Manufacturing News from the Engineered Designer Perspective

Aerospace industry fuelled by emerging markets: BMO

Bookmark/Favorites

Momentum is building in the North American corporate aviation sector with orders and deliveries of corporate jets increasing “significantly” this year. Growth in the aerospace industry overall is forecast to be in the 5 per cent range through 2016, reports BMO Capital Markets. Much of the demand in the market is coming from China and the United Arab Emirates, and Canadian and US aerospace industries will benefit from the fast-growing emerging markets, the report says.

Although the American producers have “a slightly stronger foothold” in the markets of developing economies than Canadian producers do, Canadian aerospace parts manufacturers are still benefiting by selling to American aircraft producers.

Bombardier-aerospace-aviation-industry-EDIWeekly
Bombardier milestone: the company delivered its 400th Challenger 300 jet. The Canadian aerospace leader forecasts that commercial demand will shift from smaller aircraft (20–59 seats) to larger craft, up to 149 seats, over the next 20 years. Bombardier says China and India will be the fastest growing major economies in that time.

Canada is ranked fifth largest aerospace producer in the world, BMO says, while the United States alone accounts for nearly half of global revenue in aerospace. The combined North American industry generates $200 billion in revenue. Growth of demand within the North American market is “likely to remain moderate but relatively stable.”

Growth in air travel and cargo volumes will support airline profitability globally, the report says, as will the gradually improving global economy and continuing low interest rates.

BMO flags several factors that will impact the aerospace industry, positively and negatively, in the next few years. The “solid recovery” in private demand has led to a record backlog of unfilled orders and a ramping up of production which should continue for the next five years or so.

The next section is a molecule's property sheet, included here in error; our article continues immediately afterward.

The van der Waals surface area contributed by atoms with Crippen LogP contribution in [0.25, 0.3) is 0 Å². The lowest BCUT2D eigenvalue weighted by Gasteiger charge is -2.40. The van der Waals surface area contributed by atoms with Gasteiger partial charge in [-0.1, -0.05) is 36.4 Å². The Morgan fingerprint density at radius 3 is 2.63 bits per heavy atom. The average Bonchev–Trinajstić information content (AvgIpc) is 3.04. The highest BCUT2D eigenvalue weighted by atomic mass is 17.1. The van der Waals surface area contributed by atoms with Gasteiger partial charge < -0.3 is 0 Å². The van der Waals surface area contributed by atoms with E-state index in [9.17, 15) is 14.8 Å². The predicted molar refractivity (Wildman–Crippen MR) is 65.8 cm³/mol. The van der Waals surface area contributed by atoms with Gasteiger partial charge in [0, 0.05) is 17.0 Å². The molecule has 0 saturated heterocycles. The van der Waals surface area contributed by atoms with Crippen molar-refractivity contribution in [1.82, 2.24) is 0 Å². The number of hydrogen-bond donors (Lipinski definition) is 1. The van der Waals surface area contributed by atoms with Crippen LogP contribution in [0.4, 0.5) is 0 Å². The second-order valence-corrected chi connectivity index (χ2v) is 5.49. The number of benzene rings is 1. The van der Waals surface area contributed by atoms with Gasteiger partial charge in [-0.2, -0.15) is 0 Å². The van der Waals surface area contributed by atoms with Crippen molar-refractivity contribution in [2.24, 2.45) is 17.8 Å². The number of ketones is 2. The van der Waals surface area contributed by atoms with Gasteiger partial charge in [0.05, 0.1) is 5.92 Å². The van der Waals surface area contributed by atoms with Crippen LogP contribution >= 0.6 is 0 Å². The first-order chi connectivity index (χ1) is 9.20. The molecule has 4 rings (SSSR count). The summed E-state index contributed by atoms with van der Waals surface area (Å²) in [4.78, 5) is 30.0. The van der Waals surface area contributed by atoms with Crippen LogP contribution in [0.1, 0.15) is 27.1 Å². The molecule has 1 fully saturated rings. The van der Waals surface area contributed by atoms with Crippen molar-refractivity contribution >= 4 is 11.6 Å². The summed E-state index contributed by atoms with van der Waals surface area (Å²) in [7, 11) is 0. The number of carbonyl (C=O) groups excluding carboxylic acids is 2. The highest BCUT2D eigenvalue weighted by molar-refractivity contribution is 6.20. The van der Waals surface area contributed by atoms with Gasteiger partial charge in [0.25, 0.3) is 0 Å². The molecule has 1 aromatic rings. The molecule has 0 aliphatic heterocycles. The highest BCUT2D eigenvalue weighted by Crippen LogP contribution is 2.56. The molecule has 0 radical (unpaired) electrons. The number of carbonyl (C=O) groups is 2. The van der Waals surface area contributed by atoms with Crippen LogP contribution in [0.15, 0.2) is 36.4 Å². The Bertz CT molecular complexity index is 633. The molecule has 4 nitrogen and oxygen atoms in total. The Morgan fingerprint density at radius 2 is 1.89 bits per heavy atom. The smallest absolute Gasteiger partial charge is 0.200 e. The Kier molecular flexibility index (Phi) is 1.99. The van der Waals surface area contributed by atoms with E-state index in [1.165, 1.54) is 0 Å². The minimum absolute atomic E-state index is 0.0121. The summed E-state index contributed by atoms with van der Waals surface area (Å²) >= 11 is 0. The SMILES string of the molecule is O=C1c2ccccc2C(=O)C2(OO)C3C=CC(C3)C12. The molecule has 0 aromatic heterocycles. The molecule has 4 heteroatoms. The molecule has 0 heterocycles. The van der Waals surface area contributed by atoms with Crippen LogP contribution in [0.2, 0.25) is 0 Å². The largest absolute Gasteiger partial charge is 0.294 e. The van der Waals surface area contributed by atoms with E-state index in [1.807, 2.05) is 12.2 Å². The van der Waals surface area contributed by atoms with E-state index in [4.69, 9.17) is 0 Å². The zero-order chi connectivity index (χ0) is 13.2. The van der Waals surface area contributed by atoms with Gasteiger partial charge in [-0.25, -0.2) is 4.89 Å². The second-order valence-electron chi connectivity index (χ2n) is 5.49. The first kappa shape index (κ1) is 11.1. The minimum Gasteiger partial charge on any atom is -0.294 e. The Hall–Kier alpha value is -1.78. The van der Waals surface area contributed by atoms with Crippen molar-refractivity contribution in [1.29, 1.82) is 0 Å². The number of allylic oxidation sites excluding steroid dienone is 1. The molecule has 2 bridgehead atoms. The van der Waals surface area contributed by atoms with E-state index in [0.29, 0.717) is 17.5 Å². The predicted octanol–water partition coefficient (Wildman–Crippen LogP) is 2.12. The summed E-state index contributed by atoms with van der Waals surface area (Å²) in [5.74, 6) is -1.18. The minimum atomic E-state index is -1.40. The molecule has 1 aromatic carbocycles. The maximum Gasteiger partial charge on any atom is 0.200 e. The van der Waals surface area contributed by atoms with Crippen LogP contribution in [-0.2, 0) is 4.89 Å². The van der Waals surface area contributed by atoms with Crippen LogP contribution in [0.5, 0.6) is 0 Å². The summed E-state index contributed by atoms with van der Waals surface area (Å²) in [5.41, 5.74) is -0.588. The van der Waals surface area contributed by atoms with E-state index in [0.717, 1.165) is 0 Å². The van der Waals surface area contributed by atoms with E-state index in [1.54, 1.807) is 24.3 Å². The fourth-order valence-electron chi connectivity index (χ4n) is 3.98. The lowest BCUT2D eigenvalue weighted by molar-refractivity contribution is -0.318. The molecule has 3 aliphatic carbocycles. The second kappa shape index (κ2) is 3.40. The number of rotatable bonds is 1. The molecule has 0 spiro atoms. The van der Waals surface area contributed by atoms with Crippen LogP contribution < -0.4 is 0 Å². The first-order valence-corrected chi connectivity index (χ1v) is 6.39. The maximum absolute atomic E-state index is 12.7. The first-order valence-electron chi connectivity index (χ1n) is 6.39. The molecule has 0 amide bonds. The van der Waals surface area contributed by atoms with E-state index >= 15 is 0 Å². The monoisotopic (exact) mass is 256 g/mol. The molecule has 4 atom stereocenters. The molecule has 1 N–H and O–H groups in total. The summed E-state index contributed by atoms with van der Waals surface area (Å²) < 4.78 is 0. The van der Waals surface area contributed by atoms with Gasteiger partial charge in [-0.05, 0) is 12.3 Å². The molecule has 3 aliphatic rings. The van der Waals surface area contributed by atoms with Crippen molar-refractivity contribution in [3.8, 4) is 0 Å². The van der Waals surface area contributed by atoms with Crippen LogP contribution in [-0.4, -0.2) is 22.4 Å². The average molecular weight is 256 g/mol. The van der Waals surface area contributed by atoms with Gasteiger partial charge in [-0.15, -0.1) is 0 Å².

The demand for more fuel-efficient aircraft is also a positive force for companies like Bombardier. As global fuel prices rise, demand for aircraft that can help airlines save on fuel costs rises. The Bombardier C-Series regional jet is designed to improve fuel consumption.

Downward pressure, especially on the US aerospace market, could come in the form of defence spending cuts, though the renewal of older military fleets in the US could provide support to counter those cuts.

BMO also cautions that an “eventual” rise in interest rates will temper demand growth in an industry where buyers typically rely heavily on financing. As well, the elevated Canadian dollar presents a challenge to Canadian producers’ competitiveness internationally.

The National Research Council (NRC) announced new support for Canada’s aerospace industry, including a number of programs aimed at improving the safety and comfort of travelers. Researchers will look into ways to reduce the threat of icing and the cost of preventing it, for example. It will also work with the industry to help simplify the certification and market delivery of new aeronautical products.

More Great Stories
Outlook good for Ontario manufacturers despite dip in PMI
Output and new orders continued to rise for Canada’s manufacturers in December, though at a slight [more]
Manufacturing recovers ground in January: GDP up 0.2 per cent
The Canadian economy grew by 0.2 per cent in January, recovering from a decline of the same amount i [more]
No-cost energy-reduction plan offered to Ontario businesses
Businesses in Ontario are being offered the opportunity to save energy by participating in a joint v [more]
GM investing $250 million at Ingersoll plant
GM’s Ontario auto workers are reportedly excited and happy about the announcement that GM plans to [more]
Bombardier takes orders for CSeries at Farnborough
Bombardier Aerospace has announced a potential forty-eight new orders for its CSeries aircraft. Five [more]
Nuclear industry makes do with refurbishment as new plants cancelled
It hasn’t been a great time for Canada’s nuclear industry, with the Ontario government’s decis [more]

Other Popular News and Stories

  • Nuclear industry makes do with refurbishment as new plants cancelled
  • Chrysler expanding Windsor assembly plant for "future vehicle"
  • Researchers claim potential improvement in solar cell efficiency
  • Construction giant to revolutionize industry with 3D concrete printing
  • Natural gas industry outlines challenges, opportunities in Canada
  • Petronas to spend $16 billion to export Western Canadian LNG
  • Manufacturing down in February in both Canada and US
  • Honda expansion a win for Ontario's auto sector
  • Construction industry will boom in Northern Ontario, GTA: report
  • Clean energy expected to surge as pv costs drop
  • GM investing $250 million at Ingersoll plant
  • Worker mobility key to construction's labour shortage
  • Researchers find way to turn wood into supercapacitors
  • Opponents of Enbridge pipeline reversal say spill risks too high
  • Global construction industry optimistic about future
  • Corporate profits up 8.8 per cent over last year: Statistics Canada
  • GE Aviation opens new robotics facility in Quebec
  • Manufacturing takes a hit as water heater plant closes in Fergus
  • Handheld device detects bacteria on food in real time
  • FTG Aerospace to supply avionics to Rockwell Collins